The approach to justifying general norms by means of the construction of a reflective equilibrium clearly differs from the approach that postulates general norms as belonging to a sphere that is independent from human interests and purposes. It differs also from the approach that presupposes hypothetical or idealized interests in order to justify rules. The idea of justification by reflective equilibrium has something in common with the approach of justifying rules by pointing to the informal coming-into-force of rules. This common ground consists in the consideration of practice, i.e. of informal rules that are in force in pre-systematic practice. The method of reflective equilibrium does not take these informal rules for granted, however, but rather makes them the subject of a process of consideration. This process involves the mentioned criteria and permits adjustments of all elements - pre-systematic practice, systematic rules, and goals.


3. Content of the Special Issue

The present volume is guided by two main concerns: Firstly, we want to illustrate the scope of normativity, ranging from the usual suspects - e.g. legal norms - to inferential rules that guide inferential acts in logic or the rules of experimental research. Secondly, we want to take into account the origin of norms and the possible consequences of this for their justification.

The essays in the first section provide conceptual foundations and the theoretical background. If one wants to investigate the relation between the origins and the justification of norms, one needs to be able to distinguish between descriptive and normative discourses. Edgar Morscher addresses the problem of the descriptive-normative dichotomy. Susanne Hahn attempts to spell out the idea of reflective equilibrium and shows in which sense it can be understood as a pragmatic means of justifying norms.

The three essays of the second section illustrate normativity in special fields. Lothar Kuhlen explains the complex processes through which criminal rules evolve in contemporary German law. He describes the mutual adjustment between judicial practice and legislation that stands in the background of the incremental changes in criminal law. Lara Huber addresses laboratory science as practice and provides an oversight of the various levels and sorts of norms involved in experimental research. Friedrich Reinmuth and Geo Siegwart develop a pragmatic understanding of logic, thereby emphasizing a vision of logic as concerned with the rules for inferential speech acts.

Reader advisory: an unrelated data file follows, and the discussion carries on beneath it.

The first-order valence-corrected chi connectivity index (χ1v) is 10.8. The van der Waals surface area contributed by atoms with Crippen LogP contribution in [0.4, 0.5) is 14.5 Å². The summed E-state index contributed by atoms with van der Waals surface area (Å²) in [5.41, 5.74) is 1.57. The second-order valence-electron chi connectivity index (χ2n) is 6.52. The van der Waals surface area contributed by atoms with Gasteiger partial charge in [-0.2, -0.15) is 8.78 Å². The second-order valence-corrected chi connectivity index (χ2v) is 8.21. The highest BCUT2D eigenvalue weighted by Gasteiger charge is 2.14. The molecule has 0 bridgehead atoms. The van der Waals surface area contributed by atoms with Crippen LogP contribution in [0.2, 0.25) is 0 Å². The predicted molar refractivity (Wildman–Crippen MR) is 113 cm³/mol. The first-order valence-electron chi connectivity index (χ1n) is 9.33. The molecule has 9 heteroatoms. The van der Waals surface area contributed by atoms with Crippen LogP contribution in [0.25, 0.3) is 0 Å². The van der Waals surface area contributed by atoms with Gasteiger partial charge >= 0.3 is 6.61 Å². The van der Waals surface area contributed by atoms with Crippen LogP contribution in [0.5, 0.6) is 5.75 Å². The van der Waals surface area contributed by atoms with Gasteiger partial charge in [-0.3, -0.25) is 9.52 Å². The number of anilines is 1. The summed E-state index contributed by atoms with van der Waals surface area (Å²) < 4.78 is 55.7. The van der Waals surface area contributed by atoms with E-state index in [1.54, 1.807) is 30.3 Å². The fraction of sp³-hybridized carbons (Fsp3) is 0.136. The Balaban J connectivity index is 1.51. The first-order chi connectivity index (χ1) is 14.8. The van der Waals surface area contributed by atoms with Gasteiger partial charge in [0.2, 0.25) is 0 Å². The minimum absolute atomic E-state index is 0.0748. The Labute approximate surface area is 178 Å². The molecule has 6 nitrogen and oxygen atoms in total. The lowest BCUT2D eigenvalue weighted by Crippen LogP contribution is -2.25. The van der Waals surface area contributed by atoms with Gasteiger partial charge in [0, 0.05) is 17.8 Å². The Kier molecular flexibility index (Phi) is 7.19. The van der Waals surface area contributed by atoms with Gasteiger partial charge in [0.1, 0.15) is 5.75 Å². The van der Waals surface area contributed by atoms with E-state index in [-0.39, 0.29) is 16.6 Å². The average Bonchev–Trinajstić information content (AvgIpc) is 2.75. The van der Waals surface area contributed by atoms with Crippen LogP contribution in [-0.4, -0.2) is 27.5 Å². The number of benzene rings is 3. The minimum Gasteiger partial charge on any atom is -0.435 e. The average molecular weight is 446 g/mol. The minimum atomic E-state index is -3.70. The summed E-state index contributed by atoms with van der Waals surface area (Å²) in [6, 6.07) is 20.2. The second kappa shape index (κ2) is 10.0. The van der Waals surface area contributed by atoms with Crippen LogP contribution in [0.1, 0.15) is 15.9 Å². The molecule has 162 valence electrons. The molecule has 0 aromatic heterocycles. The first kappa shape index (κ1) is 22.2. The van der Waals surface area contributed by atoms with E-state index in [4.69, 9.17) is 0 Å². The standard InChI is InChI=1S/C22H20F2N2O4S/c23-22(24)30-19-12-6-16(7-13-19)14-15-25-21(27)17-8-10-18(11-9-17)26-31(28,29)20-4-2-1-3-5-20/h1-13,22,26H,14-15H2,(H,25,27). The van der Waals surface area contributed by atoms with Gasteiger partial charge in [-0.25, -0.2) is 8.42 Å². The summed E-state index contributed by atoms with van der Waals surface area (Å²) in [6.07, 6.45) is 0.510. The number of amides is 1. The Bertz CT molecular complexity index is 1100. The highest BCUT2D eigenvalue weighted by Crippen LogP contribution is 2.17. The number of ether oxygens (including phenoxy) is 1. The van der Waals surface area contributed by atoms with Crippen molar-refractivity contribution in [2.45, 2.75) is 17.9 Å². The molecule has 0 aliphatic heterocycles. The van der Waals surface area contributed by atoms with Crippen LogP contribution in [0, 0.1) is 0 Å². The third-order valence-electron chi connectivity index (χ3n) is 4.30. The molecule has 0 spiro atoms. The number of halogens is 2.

The three essays of the final section tackle the explanation and justification of norms (in general or in special fields). Bernd Lahno deals with the question whether the theory of rational choice can account for general norms. He denies that it can, and shows that in order to make statements on the motivational power of norms, on the mechanisms of norm activation, and especially on the content of norms, the theory needs theoretical and empirical input from the behavioral sciences and psychology. Peter Hucklenbroich analyses the concept of disease in medicine. Rejecting the thesis that the concept of disease has a normative content in itself (i.e. that medicine regards diseases as undesirable), he turns to the normative rules of how to apply this concept and relates them back to the development of medical experience and knowledge. In the final contribution to this special issue, Oliver Schlaudt applies the concept of reflective equilibria to current metrology, arguing that shifts in measurement technology account for shifts in the definition of measurement units and thus of the measurement rules that rely on them.

This special issue emerged from the workshop Norms - Origins and Justification, organized by Susanne Hahn, Hartmut Kliemt and Oliver Schlaudt. It took place in the Frankfurt School of Finance and Management and was sponsored by the chair of Hartmut Kliemt. The contributors to this special issue participated in the workshop, and the editors are also grateful to Peter Hucklenbroich, who did not attend the workshop, for supplementing the volume. The authors are practical and theoretical philosophers, philosophers of science, philosophers working in close relation to other sciences as medicine and social science, and a legal scholar.

Susanne Hahn and Oliver Schlaudt

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Table of Contents

Title: The Descriptive-Normative Dichotomy and the So Called Naturalistic Fallacy
Author: Egdar Morscher
Page: 317-337

Investigating the genesis and justification of norms in a theoretical way requires a clear-cut distinction between normative and descriptive discourse. From a philosophical perspective, the descriptive-normative dichotomy can itself be understood either in a descriptive (or ’reportive’) or in an normative (or ’stipulative’) way. In the first case such a dichotomy is understood as the factual border between descriptive and normative discourse in a given language; exploring this border is a hermeneutic enterprise. In the other case it is understood as a boundary between descriptive and normative discourse to be implanted in a language which is developed in order to fit certain purposes, in particular theoretical purposes; this implanting procedure is a matter of regimentation. In this paper I will deal shortly with the first question of hermeneutics and then in more detail with the second question of regimentation. In the final part of the paper I will distinguish different types of naturalistic fallacies resulting from disregarding descriptive-normative dichotomies.

Title: From Worked-out Practice to Justified Norms by Producing a Reflective Equilibrium
Author: Susanne Hahn
Page: 339-369